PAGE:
Receiver sensitivity is the ability of the radio's receiver section to hear a weak signal. Normally stated in microvolts, typical marine VHF receiver sensitivity ratings run from .22 to .35 with industry groups recommending a minimum .50 microvolts.

Each radio receiver was tested for the minimum signal it could receive at a specific industry standard setting between background noise and generated signal (12 dB SINAD). All the radios rated Good or better, meaning they are more than sensitive enough to pick up very weak incoming signals.

Another receiver standard is selectivity; it is the ability of the receiver to reproduce only the signals you want to hear and not others, even though they may be strong and nearby. Our test equipment did not allow us to test each radio for this characteristic. Information listed in the table under selectivity is provided by the manufacturer; a higher number is better.

The display unit on each radio was rated by our tester based on the size of the channel number display, the amount of other information shown, the size of the screen, and the quality of the backlighting.

One important part of the marine radio often overlooked is the audio amplifier and speaker. Sailboats can produce a lot of noise, and if you can't hear the output, it doesn't really matter how well the receiver works. To rate the audio system of each radio, we measured the sound pressure at maximum volume while generating a 1 KHz tone with our COM3010 and inputting into the radio. Measurements were taken at a distance of 1 meter using a Radio Shack decibel meter. Our tester also rated each audio system with a voice input by monitoring a weather channel and rating the quality of sound reproduction.

Additionally, we gave each radio a rating based on the level of features incorporated into the unit beyond the basic ability to transmit and receive. Units with more sophisticated DSC capabilities, superior channel comments (channel usage descriptions on the radio display), hailers, and alphanumeric keypads received higher ratings. For hailer testing, we connected a Speco SPC-40RP/4 PA Trumpet Horn to each radio with hailer capability. Then we operated each radio's hailer system in manual and automatic modes to make sure everything worked as stated in the manual. Hailer/foghorn systems were rated for ease of operation and the extent of their capabilities; more capable systems received higher ratings. To actually use the hailer/foghorn aboard a vessel equipped with one of these radios would require the purchase and installation of a PA horn matched to the radio.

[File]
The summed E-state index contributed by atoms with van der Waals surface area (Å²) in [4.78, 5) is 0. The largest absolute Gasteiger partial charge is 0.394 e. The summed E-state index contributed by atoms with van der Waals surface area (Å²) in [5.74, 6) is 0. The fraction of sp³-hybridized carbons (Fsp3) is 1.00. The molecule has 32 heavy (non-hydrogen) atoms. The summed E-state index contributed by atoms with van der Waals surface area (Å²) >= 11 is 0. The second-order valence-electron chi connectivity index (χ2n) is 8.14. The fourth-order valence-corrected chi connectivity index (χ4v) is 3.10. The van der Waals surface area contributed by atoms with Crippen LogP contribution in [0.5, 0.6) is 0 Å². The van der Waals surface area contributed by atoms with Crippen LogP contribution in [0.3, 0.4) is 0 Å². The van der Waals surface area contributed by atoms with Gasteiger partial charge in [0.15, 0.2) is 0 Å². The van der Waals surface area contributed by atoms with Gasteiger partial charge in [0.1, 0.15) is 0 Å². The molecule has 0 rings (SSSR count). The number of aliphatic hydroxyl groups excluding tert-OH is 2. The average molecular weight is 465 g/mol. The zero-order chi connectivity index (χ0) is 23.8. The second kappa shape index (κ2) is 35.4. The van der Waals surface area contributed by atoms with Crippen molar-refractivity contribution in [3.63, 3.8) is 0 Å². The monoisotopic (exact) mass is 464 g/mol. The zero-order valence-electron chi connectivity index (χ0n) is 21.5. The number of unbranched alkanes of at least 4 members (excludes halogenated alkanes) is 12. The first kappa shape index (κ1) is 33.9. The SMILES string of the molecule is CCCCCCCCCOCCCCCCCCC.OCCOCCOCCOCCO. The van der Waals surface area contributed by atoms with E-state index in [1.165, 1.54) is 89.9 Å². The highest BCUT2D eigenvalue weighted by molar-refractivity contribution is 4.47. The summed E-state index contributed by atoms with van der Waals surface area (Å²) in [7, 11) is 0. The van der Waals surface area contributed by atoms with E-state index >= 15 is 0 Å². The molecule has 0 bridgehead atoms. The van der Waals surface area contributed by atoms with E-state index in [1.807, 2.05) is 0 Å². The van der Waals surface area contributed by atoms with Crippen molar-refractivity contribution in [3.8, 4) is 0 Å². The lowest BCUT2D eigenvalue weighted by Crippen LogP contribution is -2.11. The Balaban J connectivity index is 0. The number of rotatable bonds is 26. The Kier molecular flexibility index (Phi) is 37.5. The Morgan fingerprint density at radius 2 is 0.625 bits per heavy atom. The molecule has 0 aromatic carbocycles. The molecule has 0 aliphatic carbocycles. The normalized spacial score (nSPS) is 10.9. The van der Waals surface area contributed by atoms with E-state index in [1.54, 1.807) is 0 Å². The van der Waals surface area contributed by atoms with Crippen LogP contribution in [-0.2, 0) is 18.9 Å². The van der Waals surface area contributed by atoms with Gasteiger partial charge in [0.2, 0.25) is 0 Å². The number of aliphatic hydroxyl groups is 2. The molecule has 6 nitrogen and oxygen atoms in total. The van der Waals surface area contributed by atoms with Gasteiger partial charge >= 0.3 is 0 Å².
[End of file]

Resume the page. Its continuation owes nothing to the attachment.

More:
Icom M502 and Furuno FM3000
These two Icom-built radios are essentially the same internally. There are only a few minor cosmetic differences. The Furuno, for instance, has elliptical pushbuttons, while the Icom has rectangular pushbuttons. Both achieved similarly excellent overall performance ratings. Transmitters demonstrated very stable power output through the entire gamut of tests while transmitter frequency stability was rated Excellent for the FM3000 and Good on the M502. Both receivers tested well, too, with sensitivity ratings of Excellent and selectivity specifications second only to the Icom M602. Audio output was rated Excellent, with measured sound pressure levels ranking near the top.

These radios both feature a one-button control of the following functions: selecting International, US, or Canadian channels, shifting to weather channels, changing transmitter power output, running a tag scan, and selecting receiver attenuation. This last one lets you set the radio receiver for either distant or local reception. In a congested harbor with lots of VHF radio traffic, a receiver can be overwhelmed with signals. By setting the unit to “local,” the radio will cut out most of the weak signals and provide better reception of the stronger nearby signals.